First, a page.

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B2B buyers are more ‘woke’ than typical American consumers, study finds


By Audrey Kemp, LA Reporter

August 10, 2022 | 4 min read

Business-to-business (B2B) buyers are more open to socially conscious issues than typical consumers, per a report from the American Marketing Association –New York.

POC woman empowering other women in the workplace

The study finds B2B buyers more ‘woke’ than typical consumers and increasingly likely to be female / Credit: Adobe Stock

B2B buyers are more ‘woke’ than typical American consumers – as they’re more likely to pay more money for socially-conscious companies – and women will make up the majority of all corporate buyers a decade from now. These are two of the biggest findings from a study released today by the American Marketing Association – New York (AMA-NY).

AMA-NY’s ‘Future of Marketing’ study was based on online surveys of 380 business purchasers, 506 consumers and 411 marketers around the US. “Companies in the B2B space need to understand that their customers are doubly motivated to respond to social purpose – first as citizens and consumers who care about it, [and] second as people working for firms themselves concerned with purpose,” said Craig Charney, AMA-NY research director and chief executive officer of Charney Research. Here are the three biggest findings from the study:

1. B2B buyers are more ‘woke’ than consumers

Nearly half of company buyers say they are much more likely to buy from a firm that scores highly on socio-political issues they think are important. This includes being good employers and corporate citizens and addressing sustainability and racial equity – compared to just 29% of consumers. Additionally, about 38% of B2B buyers said they would pay 10% or more for such companies on purchases exceeding $100,000, while 23% of consumers said they would.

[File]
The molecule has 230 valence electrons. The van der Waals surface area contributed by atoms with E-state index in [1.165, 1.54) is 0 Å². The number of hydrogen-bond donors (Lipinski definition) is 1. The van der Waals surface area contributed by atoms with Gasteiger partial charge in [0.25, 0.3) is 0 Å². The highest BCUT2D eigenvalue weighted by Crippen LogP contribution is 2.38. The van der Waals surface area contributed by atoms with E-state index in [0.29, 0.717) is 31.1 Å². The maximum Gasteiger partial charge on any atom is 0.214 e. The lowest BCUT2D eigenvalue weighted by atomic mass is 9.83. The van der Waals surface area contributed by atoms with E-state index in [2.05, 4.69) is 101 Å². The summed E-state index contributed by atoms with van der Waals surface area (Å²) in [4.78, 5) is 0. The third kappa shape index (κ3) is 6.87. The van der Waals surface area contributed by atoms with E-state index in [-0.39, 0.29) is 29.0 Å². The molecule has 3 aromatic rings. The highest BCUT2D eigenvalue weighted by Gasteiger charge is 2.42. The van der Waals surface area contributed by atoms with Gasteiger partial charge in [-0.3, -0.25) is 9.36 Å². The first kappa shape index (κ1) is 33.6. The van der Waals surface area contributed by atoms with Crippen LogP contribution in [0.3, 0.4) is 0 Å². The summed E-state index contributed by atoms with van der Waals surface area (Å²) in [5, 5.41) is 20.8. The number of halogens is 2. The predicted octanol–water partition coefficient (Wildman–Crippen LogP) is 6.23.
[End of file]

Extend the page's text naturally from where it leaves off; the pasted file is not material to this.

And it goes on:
2. They’re also more open to new martech

At least 80% of business purchasers favorably view new marketing technologies. This includes artificial intelligence, data collection via the internet of things (IOT), virtual reality (VR) and augmented reality (AR), as well as micro-influencer marketing and even tech that aspires to insert ads into dreams.

Although corporate buyers share the same concerns as the rest of the public about martech – including misinformation, isolation and loss of privacy – they are generally more optimistic about the positive outcomes of martech, such as more informed and efficient shopping services.

At the same time, 83% of B2B purchasers working from home expressed concerns about data privacy, since their home networks may be more vulnerable to breaches than their office counterparts. “The findings of our research underline something important about B2B buyers: they are people too,” Charney said in a statement. “Their concerns about social issues, technology or privacy mirror those of the public, making B2B increasingly like sales to consumers, even if corporate factors also influence them.”

3. Women will become the majority of B2B buyers

Although millennial males currently make up most corporate buyers, AMA-NY’s study found that demographic to be quickly changing. Women already make up 53% of B2B buyers under the age of 30 and most under 25, which means that while men still handle 75% of business purchases over $100,000, the study predicts that women will make up most B2B buyers in as little as 10 years.

The survey marks the second edition of the Future of Marketing study, the first of which was completed in 2019 and focused solely on consumers. The study was fielded by both Charney Research and Toluna last August, with the results rolled out throughout the past year.

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